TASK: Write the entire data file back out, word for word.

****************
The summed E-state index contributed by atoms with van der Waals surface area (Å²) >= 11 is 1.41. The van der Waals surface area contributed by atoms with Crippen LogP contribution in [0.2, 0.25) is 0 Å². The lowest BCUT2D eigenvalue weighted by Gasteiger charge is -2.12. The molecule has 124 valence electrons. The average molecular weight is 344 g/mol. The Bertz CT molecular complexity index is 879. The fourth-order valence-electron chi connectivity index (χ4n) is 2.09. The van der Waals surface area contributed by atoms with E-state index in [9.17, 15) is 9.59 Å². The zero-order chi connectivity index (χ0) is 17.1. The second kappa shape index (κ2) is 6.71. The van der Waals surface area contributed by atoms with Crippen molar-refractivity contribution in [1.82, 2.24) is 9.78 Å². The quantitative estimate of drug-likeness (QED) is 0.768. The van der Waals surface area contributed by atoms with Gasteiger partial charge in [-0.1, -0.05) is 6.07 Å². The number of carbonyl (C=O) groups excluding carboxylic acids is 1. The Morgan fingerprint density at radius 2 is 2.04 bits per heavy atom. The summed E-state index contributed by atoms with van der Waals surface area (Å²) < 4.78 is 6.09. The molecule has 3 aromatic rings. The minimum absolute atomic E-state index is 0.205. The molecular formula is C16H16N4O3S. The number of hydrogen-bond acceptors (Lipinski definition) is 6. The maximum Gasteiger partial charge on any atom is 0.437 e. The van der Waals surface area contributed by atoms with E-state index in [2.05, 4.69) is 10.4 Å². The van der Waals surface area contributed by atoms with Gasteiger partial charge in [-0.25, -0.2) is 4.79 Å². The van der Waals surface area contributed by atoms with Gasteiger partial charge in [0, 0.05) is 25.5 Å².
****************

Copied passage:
The summed E-state index contributed by atoms with van der Waals surface area (Å²) >= 11 is 1.41. The van der Waals surface area contributed by atoms with Crippen LogP contribution in [0.2, 0.25) is 0 Å². The lowest BCUT2D eigenvalue weighted by Gasteiger charge is -2.12. The molecule has 124 valence electrons. The average molecular weight is 344 g/mol. The Bertz CT molecular complexity index is 879. The fourth-order valence-electron chi connectivity index (χ4n) is 2.09. The van der Waals surface area contributed by atoms with E-state index in [9.17, 15) is 9.59 Å². The zero-order chi connectivity index (χ0) is 17.1. The second kappa shape index (κ2) is 6.71. The van der Waals surface area contributed by atoms with Crippen molar-refractivity contribution in [1.82, 2.24) is 9.78 Å². The quantitative estimate of drug-likeness (QED) is 0.768. The van der Waals surface area contributed by atoms with Gasteiger partial charge in [-0.1, -0.05) is 6.07 Å². The number of carbonyl (C=O) groups excluding carboxylic acids is 1. The Morgan fingerprint density at radius 2 is 2.04 bits per heavy atom. The summed E-state index contributed by atoms with van der Waals surface area (Å²) < 4.78 is 6.09. The molecule has 3 aromatic rings. The minimum absolute atomic E-state index is 0.205. The molecular formula is C16H16N4O3S. The number of hydrogen-bond acceptors (Lipinski definition) is 6. The maximum Gasteiger partial charge on any atom is 0.437 e. The van der Waals surface area contributed by atoms with E-state index in [2.05, 4.69) is 10.4 Å². The van der Waals surface area contributed by atoms with Gasteiger partial charge in [-0.25, -0.2) is 4.79 Å². The van der Waals surface area contributed by atoms with Gasteiger partial charge in [0, 0.05) is 25.5 Å².